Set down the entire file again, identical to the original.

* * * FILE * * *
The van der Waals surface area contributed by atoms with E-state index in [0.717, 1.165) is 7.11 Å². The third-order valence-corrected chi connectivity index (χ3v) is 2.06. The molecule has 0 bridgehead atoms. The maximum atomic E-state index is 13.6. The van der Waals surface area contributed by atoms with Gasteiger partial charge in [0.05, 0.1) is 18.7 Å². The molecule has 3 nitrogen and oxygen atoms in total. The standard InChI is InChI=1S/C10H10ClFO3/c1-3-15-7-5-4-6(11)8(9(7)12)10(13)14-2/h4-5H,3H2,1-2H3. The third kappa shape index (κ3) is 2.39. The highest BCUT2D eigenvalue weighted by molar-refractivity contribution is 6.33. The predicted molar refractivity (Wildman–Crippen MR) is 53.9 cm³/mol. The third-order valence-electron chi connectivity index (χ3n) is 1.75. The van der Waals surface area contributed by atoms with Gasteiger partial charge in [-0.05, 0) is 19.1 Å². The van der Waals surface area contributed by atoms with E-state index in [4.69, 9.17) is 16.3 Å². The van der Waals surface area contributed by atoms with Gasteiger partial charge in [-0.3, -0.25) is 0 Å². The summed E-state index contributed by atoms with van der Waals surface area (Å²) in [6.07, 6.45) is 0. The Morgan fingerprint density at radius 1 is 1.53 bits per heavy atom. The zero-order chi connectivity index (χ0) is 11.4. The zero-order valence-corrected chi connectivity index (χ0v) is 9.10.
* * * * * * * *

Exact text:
The van der Waals surface area contributed by atoms with E-state index in [0.717, 1.165) is 7.11 Å². The third-order valence-corrected chi connectivity index (χ3v) is 2.06. The molecule has 0 bridgehead atoms. The maximum atomic E-state index is 13.6. The van der Waals surface area contributed by atoms with Gasteiger partial charge in [0.05, 0.1) is 18.7 Å². The molecule has 3 nitrogen and oxygen atoms in total. The standard InChI is InChI=1S/C10H10ClFO3/c1-3-15-7-5-4-6(11)8(9(7)12)10(13)14-2/h4-5H,3H2,1-2H3. The third kappa shape index (κ3) is 2.39. The highest BCUT2D eigenvalue weighted by molar-refractivity contribution is 6.33. The predicted molar refractivity (Wildman–Crippen MR) is 53.9 cm³/mol. The third-order valence-electron chi connectivity index (χ3n) is 1.75. The van der Waals surface area contributed by atoms with Gasteiger partial charge in [-0.05, 0) is 19.1 Å². The van der Waals surface area contributed by atoms with E-state index in [4.69, 9.17) is 16.3 Å². The van der Waals surface area contributed by atoms with Gasteiger partial charge in [-0.3, -0.25) is 0 Å². The summed E-state index contributed by atoms with van der Waals surface area (Å²) in [6.07, 6.45) is 0. The Morgan fingerprint density at radius 1 is 1.53 bits per heavy atom. The zero-order chi connectivity index (χ0) is 11.4. The zero-order valence-corrected chi connectivity index (χ0v) is 9.10.